Scientists discover a surprising structure wrapped around the Earth's core



Hot, dense matter droplets orbiting the Earth's center are wider than previous research.


A new method of analyzing seismic data is found more and more in previously known continent-sized regions at the boundary between the planet's core and the mantle.

We still don't know what these dots are - they may be magma, a leak from molten iron cores, or anything else - but with a more complete, detailed map of where they are, we're going to have a deeper understanding of the Earth's processes.

The main range is 2,900 kilometers (1,800 miles) above the Earth's surface. It's not available, so we need to be creative in order to know what the conditions below are. Fortunately, the Earth comes with a built-in tool for investigating its own morale: earthquakes.

Earthquakes and shocks spread through a variety of materials within the planet, allowing seismologists to design and reconstruct the interior of the Earth.



Similarly, a huge blob of super-hot material was discovered decades ago on the core-mantle border.

Because heat causes high levels of melting, these zones immediately slow down the seismic waves, so they are called ultra low-velocity zones.

But earthquakes can be an unsatisfactory device, providing only one stream of information at a time. You have to wait for earthquakes; Each earthquake examines only a narrow area and loses weak signals to widespread noise.

To compensate for this problem, researchers at the University of Maryland, Johns Hopkins University, and Tel Aviv University have become an exceptional resource: the stars.

Well, not really a star - an algorithm for studying stars. This is called sequencer and is designed to run through large astronomical datasets looking for patterns.


When this is over, this algorithm can also be adjusted to visualize seismic data. Lots of seismic data.

Researchers have called it 30 years of data - 7,000 seismograms of a particular type of seismic wave - in previous analyzes when we searched for seismic resonances that represent the missing low-velocity zone. And bingo, he's got a hit.

"We've got an entirely new approach by looking at the thousands of core-mantle boundary echoes, rather than focusing on something in general," says Dion Kim, a geologist at the University of Maryland.

"It shows us that there are a lot of structures in the core-mantle boundary area that can produce these resonances, and we don't realize this because we only have a narrow view."

Sequencer return results revealed subtle changes in seismic waves from earthquakes in Asia and Oceania, indicating an already ultra low-velocity region beneath Marquis Island in the South Pacific.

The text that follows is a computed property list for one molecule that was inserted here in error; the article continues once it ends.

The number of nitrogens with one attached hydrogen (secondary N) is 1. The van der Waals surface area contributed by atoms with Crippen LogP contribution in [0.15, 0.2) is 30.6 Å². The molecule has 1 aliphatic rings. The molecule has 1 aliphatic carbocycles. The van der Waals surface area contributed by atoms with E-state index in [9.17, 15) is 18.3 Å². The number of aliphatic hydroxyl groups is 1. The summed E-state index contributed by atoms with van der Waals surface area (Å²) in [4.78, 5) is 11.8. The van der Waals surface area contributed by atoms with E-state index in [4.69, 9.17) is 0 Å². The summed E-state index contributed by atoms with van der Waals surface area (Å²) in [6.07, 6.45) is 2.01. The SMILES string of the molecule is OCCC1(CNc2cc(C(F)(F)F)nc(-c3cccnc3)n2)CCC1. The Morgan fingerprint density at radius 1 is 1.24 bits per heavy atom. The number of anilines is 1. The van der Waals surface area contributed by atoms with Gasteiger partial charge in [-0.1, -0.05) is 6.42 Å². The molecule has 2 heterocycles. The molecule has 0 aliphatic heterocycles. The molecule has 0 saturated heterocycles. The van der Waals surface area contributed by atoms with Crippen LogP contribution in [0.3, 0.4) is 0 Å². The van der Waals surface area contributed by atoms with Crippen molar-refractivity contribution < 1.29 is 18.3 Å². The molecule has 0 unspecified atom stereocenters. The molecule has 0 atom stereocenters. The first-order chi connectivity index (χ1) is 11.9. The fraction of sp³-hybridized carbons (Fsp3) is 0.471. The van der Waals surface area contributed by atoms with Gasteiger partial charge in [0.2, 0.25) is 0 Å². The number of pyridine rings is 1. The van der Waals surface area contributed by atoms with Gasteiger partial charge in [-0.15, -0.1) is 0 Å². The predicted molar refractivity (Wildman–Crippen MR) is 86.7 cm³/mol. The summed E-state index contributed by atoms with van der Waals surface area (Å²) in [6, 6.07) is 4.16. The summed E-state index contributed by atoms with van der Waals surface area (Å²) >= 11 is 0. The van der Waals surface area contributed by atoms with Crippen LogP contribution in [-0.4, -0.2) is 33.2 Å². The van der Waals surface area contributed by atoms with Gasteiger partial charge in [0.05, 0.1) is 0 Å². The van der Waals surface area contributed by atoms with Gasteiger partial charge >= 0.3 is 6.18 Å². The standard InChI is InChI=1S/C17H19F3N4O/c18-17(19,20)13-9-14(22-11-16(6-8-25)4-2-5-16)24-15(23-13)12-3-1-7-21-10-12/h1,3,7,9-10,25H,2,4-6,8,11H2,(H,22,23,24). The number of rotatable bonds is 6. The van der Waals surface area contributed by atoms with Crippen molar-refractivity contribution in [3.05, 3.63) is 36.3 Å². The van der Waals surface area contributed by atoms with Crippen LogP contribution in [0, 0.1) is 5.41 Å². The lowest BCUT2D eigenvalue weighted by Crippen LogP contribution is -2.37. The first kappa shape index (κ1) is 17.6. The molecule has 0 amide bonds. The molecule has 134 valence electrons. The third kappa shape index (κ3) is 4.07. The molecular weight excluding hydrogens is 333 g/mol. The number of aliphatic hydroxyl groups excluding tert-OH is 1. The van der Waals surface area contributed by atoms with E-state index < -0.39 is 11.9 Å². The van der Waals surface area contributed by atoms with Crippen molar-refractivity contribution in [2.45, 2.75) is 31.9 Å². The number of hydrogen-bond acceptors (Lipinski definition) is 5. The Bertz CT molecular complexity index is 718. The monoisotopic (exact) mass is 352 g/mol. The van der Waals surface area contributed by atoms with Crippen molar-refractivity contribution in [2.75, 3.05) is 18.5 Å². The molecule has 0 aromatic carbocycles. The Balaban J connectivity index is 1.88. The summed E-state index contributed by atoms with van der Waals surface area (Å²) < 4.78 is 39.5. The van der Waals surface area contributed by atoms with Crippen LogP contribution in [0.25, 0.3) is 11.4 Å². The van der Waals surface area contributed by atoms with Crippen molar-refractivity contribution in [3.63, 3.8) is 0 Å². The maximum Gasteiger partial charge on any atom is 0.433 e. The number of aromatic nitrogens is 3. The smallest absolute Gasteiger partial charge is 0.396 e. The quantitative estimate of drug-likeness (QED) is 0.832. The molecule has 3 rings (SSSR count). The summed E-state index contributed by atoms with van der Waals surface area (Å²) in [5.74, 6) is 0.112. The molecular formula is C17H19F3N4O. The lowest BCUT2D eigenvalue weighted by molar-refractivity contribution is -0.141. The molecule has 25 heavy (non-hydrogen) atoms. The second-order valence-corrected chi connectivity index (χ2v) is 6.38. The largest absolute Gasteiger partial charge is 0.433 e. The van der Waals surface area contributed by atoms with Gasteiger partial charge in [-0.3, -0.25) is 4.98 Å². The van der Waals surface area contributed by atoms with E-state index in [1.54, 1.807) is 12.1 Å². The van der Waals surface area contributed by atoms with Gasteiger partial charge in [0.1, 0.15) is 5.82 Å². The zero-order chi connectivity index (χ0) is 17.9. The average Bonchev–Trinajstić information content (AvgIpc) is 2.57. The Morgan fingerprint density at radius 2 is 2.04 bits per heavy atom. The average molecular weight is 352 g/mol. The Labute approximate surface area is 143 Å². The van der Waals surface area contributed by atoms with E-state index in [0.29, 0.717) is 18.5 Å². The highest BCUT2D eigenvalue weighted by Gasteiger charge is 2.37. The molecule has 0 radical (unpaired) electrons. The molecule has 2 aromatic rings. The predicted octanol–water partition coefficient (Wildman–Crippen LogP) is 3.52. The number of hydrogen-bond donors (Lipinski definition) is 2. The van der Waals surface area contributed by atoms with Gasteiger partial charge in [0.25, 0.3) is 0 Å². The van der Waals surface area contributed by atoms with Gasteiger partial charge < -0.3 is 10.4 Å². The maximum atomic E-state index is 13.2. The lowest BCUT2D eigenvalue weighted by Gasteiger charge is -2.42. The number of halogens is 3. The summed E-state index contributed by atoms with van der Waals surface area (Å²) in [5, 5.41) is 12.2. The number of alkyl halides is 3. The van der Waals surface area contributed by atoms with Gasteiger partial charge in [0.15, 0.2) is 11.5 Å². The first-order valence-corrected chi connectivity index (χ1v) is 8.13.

When this is over, this algorithm can also be adjusted to visualize seismic data. Lots of seismic data.

Researchers have called it 30 years of data - 7,000 seismograms of a particular type of seismic wave - in previous analyzes when we searched for seismic resonances that represent the missing low-velocity zone. And bingo, he's got a hit.

"We've got an entirely new approach by looking at the thousands of core-mantle boundary echoes, rather than focusing on something in general," says Dion Kim, a geologist at the University of Maryland.

"It shows us that there are a lot of structures in the core-mantle boundary area that can produce these resonances, and we don't realize this because we only have a narrow view."

Sequencer return results revealed subtle changes in seismic waves from earthquakes in Asia and Oceania, indicating an already ultra low-velocity region beneath Marquis Island in the South Pacific.

"We are surprised to see such a large feature beneath the island of Marquis," says Veteran Lessic, a geologist at the University of Maryland.

"This is really exciting because it shows that the sequencer algorithm helps to make seismogram data globally relevant in a way we could never do before."

In addition, the ultra low-speed zone is known below Hawaii. Produces more seismic resonances than expected. This suggests that it is much larger than predicted by previous studies.

All the research shows that the courage of the earth is worse than we suspected.

“We echo 40 percent of all seismic wave paths,” Leakey said.




"This is surprising, because we think they are very rare, and this means that the anomalous structures along the core-mantle boundary are much wider than previously thought."

After demonstrating the efficiency of sequencers in one type of waveform, the team's methods can now be applied to other types of waves and frequency. This helps to compile a new, high-resolution map of the Earth's interior.

This suggests that geologists can help predict the temperature of physical property, chemistry, and structure, bringing us to solve the mystery that surrounds the heart of the earth in this strange, dense area.

The research is published in Science.




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